Thursday, May 28, 2009

Story as Apologetic

This is not, of course, original to me, but I am just starting to really think about story as an apologetic, or perhaps apologetics constructed as narrative. There are potentially a few advantages over the more traditional 'argument-based' apologetics:

1. Stories appeal to whole people in ways that arguments don't. Where a philosophical argument hits the brain, a well-told story goes to head and heart at once. And this is no bad thing. I have heard people say that apologetics and evangelism must be done dispassionately, lest we seem to appeal to a person's emotions; we want people to believe, not just feel. There's something in that, but I would propose that there is such a thing as emotional truth as well as rational truth, and that it is only Kant (him again!) which prevents us from seeing the former as just as important as the latter.

2. Stories involve people. Arguments, for most people, are spectator sports, but you can't help being drawn in to a well-told story. That is valuable epistemologically. The Enlightenment worldview wants us to see the individual as isolated, surrounded by data which he or she can analyse. In reality, truth is not something outside us to be discerned and analysed - we live in truth, in the same way that we live in stories.

3. Stories bring a more subtle challenge. An argument for the historicity of the resurrection based on an analysis of the evidence has value, but a story of the early church and the way the first Christians lived and died has more value. Stories are not so confrontational, and thus win a hearing. But they do nevertheless challenge!

4. Stories join together. My personal story links into many bigger stories, all of which link into the gospel story. Testimony, apologetic, evangelism - much more closely related than we have often thought, I suspect. Of course, the Enlightenment worldview within which we operate privileges 'universal' stories - and in reaction, postmodernism favours the individual story. Might it not be a powerful apologetic in itself if we can show that there is a genuine joined-up story?

5. The gospel is a story. This is the most obvious one!

Tuesday, May 26, 2009


A break from Kant, although we'll be back to him at some point, to discuss apologetics. I'm going to assume you know what I mean by that, and that you have some familiarity with different types of apologetic strategies. If not, Wikipedia is a useful starting point.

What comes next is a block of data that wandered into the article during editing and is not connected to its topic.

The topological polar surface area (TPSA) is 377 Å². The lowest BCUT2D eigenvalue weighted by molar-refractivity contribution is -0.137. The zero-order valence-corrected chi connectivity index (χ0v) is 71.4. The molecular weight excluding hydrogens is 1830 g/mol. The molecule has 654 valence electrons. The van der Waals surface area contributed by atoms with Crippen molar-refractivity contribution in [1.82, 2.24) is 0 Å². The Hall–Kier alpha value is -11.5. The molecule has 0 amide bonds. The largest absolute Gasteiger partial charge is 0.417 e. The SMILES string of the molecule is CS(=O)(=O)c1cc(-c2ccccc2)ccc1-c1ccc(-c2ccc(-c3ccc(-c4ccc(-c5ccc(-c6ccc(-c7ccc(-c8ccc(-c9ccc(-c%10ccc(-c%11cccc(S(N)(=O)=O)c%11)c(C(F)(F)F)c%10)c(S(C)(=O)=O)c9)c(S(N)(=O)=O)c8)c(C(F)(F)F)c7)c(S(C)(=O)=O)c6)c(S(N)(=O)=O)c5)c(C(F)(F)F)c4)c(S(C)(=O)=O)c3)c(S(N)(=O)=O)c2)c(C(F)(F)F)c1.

A bit of autobiography: I have always been sceptical of a lot of apologetics. In my younger days, I wondered whether there was any point in it - shouldn't we just proclaim the gospel? Over my time at Uni, I moved to a more appreciative position. I began to see that reasoning and persuading went hand in hand with proclamation in the New Testament. As my thinking on the subject matured a little, I discovered presuppositionalist apologetics, and the semi-presup apologetic of Francis Schaeffer. All of this was very useful to me. I started to bash evidentialism in apologetics as a failure to understand the epistemological effects of sin. More recently, though, I've started to doubt the presup position. Mainly because it is so strong.

The thing about presuppositionalism is that it is an unassailable position. It is a closed circle position. On Christian presuppositions, Christianity is true and reasonable. On other presuppositions, not so. The strength of the position is that it does not expose the gospel to the twisted logic and arationality of unbelief. The presup apologist is clear that there is no neutral ground from which the truth claims of the gospel can be evaluated. And this is surely true - everyone brings their own worldview to the party.

But that doesn't seem to fit with the way God acts in history. He seems to make himself weaker than this - to base his claim to his people's loyalty on actual events in history. Think about the OT. How often do you get a phrase like "then you will know that I am the Lord"? Answer: quite often, directed both at Israel and at others (notably Pharaoh in the Exodus narrative). God stakes his reputation on contingent facts, and expects human beings to be able to discern from those facts that his reputation has been vindicated, regardless of their initial worldview. God exposes himself to the critique of a watching, sinful world - most notably in Christ.

Presup apologetics is too strong for the gospel. I think evidentialist apologetics is also too strong, for different reasons - it tries to make the evidence unambiguous, clear, solid. I always find it unconvincing. Too strong a claim is being made - did people find Jesus unambiguous, at the end of the day?

So am I retreating, setting the clock back to my 'apologetics = bad' days?

Well, no. Because I note that the answer of many in the no apologetics camp is to disengage, to stop trying to communicate, to just repeat the words of the Bible again and again until people are convinced. It is just as much a power play as sophisticated arguments of the apologists.

Is there an apologetics of the cross?